TweetTelegraph – Part 4 (Software)

Next up, the software.  The Arduino software would be broken into two parts.  The first part would be responsible for driving the sounder while the second would be responsible for reading from the key.  I started with the sounder because this was by far the easier problem.

I wanted to keep the serial protocol simple.  At first I had thought about sending markers for the long and short pulses (and their associated delays) over the wire and having the Arduino client be dumb but by doing so I’d require any server side implementer of the protocol to be smartish.  Although I wanted to do this project to interface with Twitter I also wanted to keep it open enough that I could send whatever I wanted along the wire to the telegraph without much fuss (ie: re-implementation of the protocol).  I decided on a message format consisting of null terminated strings which would allow for these hypothetical “other purposes” easily.

Completed Arduino source may be found here.  I think I’ve managed to comment it pretty well so I wont really get into details here.  Also I must confess my difficulty in testing this software.  The problem is, I don’t know Morse code.  This may seem weird given the nature of the project but the truth is my attachment to the technology is purely romantic.  As a result, testing was spotty and difficult.  I THINK the patterns emitted are correct and I’m fairly certain the patterns tapped are as well but my confidence is limited by my ability to hear and create those patterns.

Finally, the desktop side software.  This I don’t really want to get into.  Firstly, that code is a bit of a mess in comparison to the microcontroller code and secondly I utilized open source software packages in its construction and from a legal standpoint with regard to my employer it’s easier for me to just not deal with it here.  The general sketch of it is pretty simple, however.  First, you need a twitter client package that’ll listen to your feed (or search or mentions or whatever you want sent to the device.  The lighter the flow here the better – it takes a long time to tap out a message and you don’t want to worry about running out of buffer or having the thing clack on for hours).  From this feed you need to extract the message, massage it into a string containing the user name, and send it over the serial port in a null terminated fashion.  You will also need to listen for data on the serial port as well, which will also come across as null terminated strings.  This data should be sent off to Twitter as appropriate.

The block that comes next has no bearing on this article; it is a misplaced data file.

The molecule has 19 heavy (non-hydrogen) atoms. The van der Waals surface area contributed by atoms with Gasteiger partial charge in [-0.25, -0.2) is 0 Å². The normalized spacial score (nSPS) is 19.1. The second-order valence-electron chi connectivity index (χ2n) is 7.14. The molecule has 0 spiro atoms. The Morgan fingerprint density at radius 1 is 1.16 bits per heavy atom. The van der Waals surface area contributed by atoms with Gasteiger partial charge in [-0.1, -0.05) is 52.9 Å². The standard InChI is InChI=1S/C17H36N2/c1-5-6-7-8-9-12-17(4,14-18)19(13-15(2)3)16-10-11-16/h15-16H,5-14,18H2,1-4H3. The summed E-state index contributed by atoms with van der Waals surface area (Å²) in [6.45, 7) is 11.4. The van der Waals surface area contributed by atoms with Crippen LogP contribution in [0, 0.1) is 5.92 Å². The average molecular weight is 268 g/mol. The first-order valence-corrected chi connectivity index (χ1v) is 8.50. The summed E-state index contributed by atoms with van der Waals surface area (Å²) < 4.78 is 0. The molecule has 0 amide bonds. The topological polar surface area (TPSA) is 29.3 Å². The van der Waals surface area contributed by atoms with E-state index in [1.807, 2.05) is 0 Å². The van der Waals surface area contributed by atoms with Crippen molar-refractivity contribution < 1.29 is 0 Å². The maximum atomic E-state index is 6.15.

And that’s pretty much it.  It was definitely a fun first project for the Arduino and I look forward to doing more work on the platform.  Software is great and all but being able to hold and see in front of you the results of your work is definitely a different kind of satisfaction.

Video of telegraph in some phase of development (I forget which):

See also: TweetTelegraph – Part 1 (Shopping)TweetTelegraph – Part 2 (XBee Hardware)TweetTelegraph – Part 3 (Telegraph Hardware)

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  • About Me

    Hi! My name is Kimberly Horne and I have absolutely nothing interesting to say. Unfortunately for you I DO have an overpowering need to tinker with technology which is explains the presence of this journal. I mostly talk about games (video and tabletop), technology, tattoos, and my pets.

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